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  • Author: Tatjana Zaķe x
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Tatjana Zaķe, Sandra Skuja, Aivars Lejnieks, Valērija Groma and Ilze Konrāde

Abstract

Autoimmune thyroid diseases (AITD) mainly include Hashimoto’s thyroiditis (HT) and Graves’ disease (GD), which are characterised by the presence of circulating antibodies against various thyroid autoantigens and infiltration of the thyroid gland by autoreactive lymphocytes. Despite the significant advancement in the knowledge of AITD pathogenesis in the last decade, the specific immunological mechanisms responsible for development of the disease are not thoroughly understood. Classically, HT has long been considered as a T helper (Th)1-mediated disease, while a Th2-driven autoimmune response is dominant for GD development. However, this classification has changed due to the description of Th17 lymphocytes, which suggested participation of these cells in AITD, particularly HT pathogenesis. Moreover, a shift in the balance between Th17 and T regulatory (Treg) cells has been observed in thyroid autoimmunity. We have observed overexpression of IL-17, the prominent effector cytokine of Th17, within thyroid tissues from HT and GD patients in our studies. The present review will focus on recent data regarding the role of Treg and Th17 lymphocytes in AITD pathogenesis. In addition, the impact and proposed mechanisms of the predominant environmental factors triggering the autoimmune response to the thyroid will be discussed.

Open access

Ieva Kalere, Ilze Konrāde, Anna Proskurina, Sabīne Upmale, Tatjana Zaķe, Normunds Limba, Gita Krieviņa, Aivars Lejnieks and Pēteris Tretjakovs

Abstract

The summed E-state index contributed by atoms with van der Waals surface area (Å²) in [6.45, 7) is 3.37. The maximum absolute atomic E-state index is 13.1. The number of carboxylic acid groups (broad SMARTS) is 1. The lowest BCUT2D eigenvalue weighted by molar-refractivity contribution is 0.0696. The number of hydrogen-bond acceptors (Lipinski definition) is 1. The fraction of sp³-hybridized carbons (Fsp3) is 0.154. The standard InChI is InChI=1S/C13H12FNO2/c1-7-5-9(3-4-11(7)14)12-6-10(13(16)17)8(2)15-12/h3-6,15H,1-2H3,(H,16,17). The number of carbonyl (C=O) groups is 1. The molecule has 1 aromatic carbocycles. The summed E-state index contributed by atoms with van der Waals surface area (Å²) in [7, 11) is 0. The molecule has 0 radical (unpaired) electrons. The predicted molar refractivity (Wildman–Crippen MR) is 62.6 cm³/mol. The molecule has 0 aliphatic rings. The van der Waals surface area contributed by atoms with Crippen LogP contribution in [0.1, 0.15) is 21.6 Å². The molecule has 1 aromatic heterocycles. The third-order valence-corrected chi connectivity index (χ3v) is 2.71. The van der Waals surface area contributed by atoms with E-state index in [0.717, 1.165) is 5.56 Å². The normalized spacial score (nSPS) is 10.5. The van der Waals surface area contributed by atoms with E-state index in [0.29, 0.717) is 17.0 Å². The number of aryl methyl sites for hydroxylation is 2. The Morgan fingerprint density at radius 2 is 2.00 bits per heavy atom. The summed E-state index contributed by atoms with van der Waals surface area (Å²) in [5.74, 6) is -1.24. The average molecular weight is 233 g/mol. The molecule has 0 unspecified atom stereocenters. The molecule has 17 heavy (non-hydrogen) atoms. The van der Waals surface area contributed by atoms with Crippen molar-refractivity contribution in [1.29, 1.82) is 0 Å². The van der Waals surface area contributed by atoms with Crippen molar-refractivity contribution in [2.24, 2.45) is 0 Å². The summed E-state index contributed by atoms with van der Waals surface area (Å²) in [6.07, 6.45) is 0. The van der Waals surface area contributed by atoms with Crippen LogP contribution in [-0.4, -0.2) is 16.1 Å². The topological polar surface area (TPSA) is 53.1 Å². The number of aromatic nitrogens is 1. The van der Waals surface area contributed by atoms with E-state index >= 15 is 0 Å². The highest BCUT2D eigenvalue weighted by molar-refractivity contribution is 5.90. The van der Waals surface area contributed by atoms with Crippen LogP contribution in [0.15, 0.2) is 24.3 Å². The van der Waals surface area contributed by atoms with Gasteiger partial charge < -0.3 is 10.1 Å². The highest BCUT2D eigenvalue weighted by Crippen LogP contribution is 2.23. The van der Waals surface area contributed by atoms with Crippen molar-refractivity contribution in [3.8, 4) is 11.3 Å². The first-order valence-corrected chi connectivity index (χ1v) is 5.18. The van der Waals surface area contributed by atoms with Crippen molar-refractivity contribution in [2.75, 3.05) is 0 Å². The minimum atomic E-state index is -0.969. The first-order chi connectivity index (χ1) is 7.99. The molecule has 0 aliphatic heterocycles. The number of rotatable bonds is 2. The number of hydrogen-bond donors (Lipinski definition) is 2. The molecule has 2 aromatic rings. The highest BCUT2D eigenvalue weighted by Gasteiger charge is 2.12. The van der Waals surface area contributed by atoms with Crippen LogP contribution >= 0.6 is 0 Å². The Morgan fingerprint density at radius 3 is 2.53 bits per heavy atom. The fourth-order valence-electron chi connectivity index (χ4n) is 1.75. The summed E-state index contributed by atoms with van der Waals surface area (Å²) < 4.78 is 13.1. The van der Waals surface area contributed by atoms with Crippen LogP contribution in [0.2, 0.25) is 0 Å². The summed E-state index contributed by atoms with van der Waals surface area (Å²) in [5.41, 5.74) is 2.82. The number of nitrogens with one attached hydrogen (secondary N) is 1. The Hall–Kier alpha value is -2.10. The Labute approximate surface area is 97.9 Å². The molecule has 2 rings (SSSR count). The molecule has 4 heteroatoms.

There is a close relationship between melatonin as a circadian regulator and insulin, glucagon and somatostatin production. This study aimed to describe subgroups of type 2 diabetes mellitus (T2DM) patients that may benefit from melatonin clock-targeting properties. The study involved 38 participants: 26 T2DM patients, and 12 participants without diabetes in the control group. Subjects were asked to complete the questionnaire of Pittsburgh Sleep Quality Index (PSQI). Standard biochemical venous sample testing was performed, and a sample of saliva was collected for melatonin testing. Melatonin concentration in participants without obesity (body mass index (BMI) < 30 kg/m2) was significantly higher than in obese participants: 13.2 (6.4; 23.50) pg/ml vs 5.9 (0.78; 13.1) pg/ml, p = 0.035. Subjects with BMI 30 kg/m2 had a significantly higher PSQI score than non-obese subjects: 7 (4.5; 10) vs 5.5 (3; 7), p = 0.043. T2DM patients showed significantly lower levels of melatonin than the control group: 6.1 (0.78; 12.2) pg/ml vs 17.8 (8.2; 25.5) pg/ml, p = 0.003. T2DM patients using short-acting insulin analogues showed a significantly higher PSQI score than patients not using insulin: 9 (6; 10) vs 6 (3; 8), respectively (p = 0.025). Poor sleep quality was more prevalent in patients with diabetic retinopathy than in those without this complication (p = 0.031). Lower melatonin levels were detected in T2DM and obese patients. Furthermore, poor sleep quality was observed in T2DM patients using short-acting insulin analogues and those with diabetic retinopathy, and obese individuals.